About Food in Kuala Lumpur
There is perhaps no better city in all of Asia for foodies than Kuala Lumpur. Malaysians are absolutely obsessed with eating! Thousands of local food blogs attest to their fascination with all things food. Beware of going out for lunch - locals will travel midday for up to an hour for the best (name your dish here), then head back to the office! And with four major cuisines merging on your plate, you will likely be delighted and surprised each and every meal. One word of warning: although Malaysian food is quite tasty and relatively cheap, it is hard on the arteries and the scale. So don't come to KL if you're on a diet!
What to Eat?
A trip to Kuala Lumpur would not be complete without a tour of the four major native cuisines: Malay, Chinese Hakka, Tamil Indian and Baba Nyonya, or a fusion of Chinese and Malay. Although there are many high-end dishes on offer, the basics are the following.
For street food, the Chinese Hokkien cuisine is second to none. Try the char koay teow (friend noodles), oyster omelette, chicken rice, the spicy Hokkien prawn mee or chee cheong fun (fried noodles in oyster sauce). For Malay food, try the curry laksa (curry with noodles), beef rendang (marinated beef), nasi lemak (literally, fatty rice or rice cooked in coconut milk with spicy sambal chili sauce, peanuts and fish). For Indian, try the roti cenai (fried bread with dhal curry) or banana leaf (a variety of curries, salads and fried seafood and vegetables literally served on a banana leaf). For fusion or Baba Nyona cuisine, try the asam laksa (a rice noodle in curry broth dish), otak-otak (fish cake wrapped in banana leaf) or bak chang (rice dumpling with pork).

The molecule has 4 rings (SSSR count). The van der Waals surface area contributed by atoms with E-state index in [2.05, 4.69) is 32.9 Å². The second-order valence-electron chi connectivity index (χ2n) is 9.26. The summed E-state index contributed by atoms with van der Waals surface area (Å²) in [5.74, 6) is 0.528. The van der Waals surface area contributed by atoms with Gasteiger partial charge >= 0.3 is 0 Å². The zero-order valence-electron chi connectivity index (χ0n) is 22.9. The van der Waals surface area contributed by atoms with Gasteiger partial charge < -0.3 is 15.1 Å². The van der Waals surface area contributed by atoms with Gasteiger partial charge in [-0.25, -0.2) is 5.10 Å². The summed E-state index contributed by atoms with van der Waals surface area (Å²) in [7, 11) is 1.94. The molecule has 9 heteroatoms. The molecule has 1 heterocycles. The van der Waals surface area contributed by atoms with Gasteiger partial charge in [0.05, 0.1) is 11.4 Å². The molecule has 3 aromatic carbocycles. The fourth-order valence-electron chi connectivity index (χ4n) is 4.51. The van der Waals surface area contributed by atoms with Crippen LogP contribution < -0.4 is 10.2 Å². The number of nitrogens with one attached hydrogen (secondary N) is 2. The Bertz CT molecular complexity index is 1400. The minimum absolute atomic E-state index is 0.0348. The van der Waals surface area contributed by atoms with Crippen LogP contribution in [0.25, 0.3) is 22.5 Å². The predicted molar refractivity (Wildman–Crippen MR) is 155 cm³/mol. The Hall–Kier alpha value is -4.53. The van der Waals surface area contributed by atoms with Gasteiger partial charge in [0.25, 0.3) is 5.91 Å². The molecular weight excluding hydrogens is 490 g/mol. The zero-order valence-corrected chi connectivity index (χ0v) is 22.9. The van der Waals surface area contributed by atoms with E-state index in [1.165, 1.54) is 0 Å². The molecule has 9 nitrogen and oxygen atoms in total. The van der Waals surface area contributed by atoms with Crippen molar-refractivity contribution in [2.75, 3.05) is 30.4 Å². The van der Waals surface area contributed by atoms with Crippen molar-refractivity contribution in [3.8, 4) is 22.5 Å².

Service is included in the bill in Malaysia.
Price per Meal
Street food will cost as little as $2 per dish. Average restaurants would cost about double that. Higher-end dining with tablecloths and air conditioning will run you $20 or more per head.
For street food, the best 'hawker' establishments are lined cheek-to-jowl on Jalan Alor near the nightlife district of Jalan Bukit Bintang. You'll be seated in plastic chairs on the street with no air conditioning, but the food will likely be better than most restaurants in Kuala Lumpur. We kid you not...
The best cafes are actually the coffee houses or kopitiam. Although the traditional coffee houses are few and far between, any tour of Chinatown and Petaling Street would be incomplete without visiting one. Try the traditionally roasted coffee filtered through linen cloth, a hard boiled egg and toast slathered with kaya (coconut milk boiled for hours with sugar) and margarine. None of the traditional breakfast or coffeeship fare is healthy, it is delicious and the chatting patrons harken back to an earlier and fast disappearing age.
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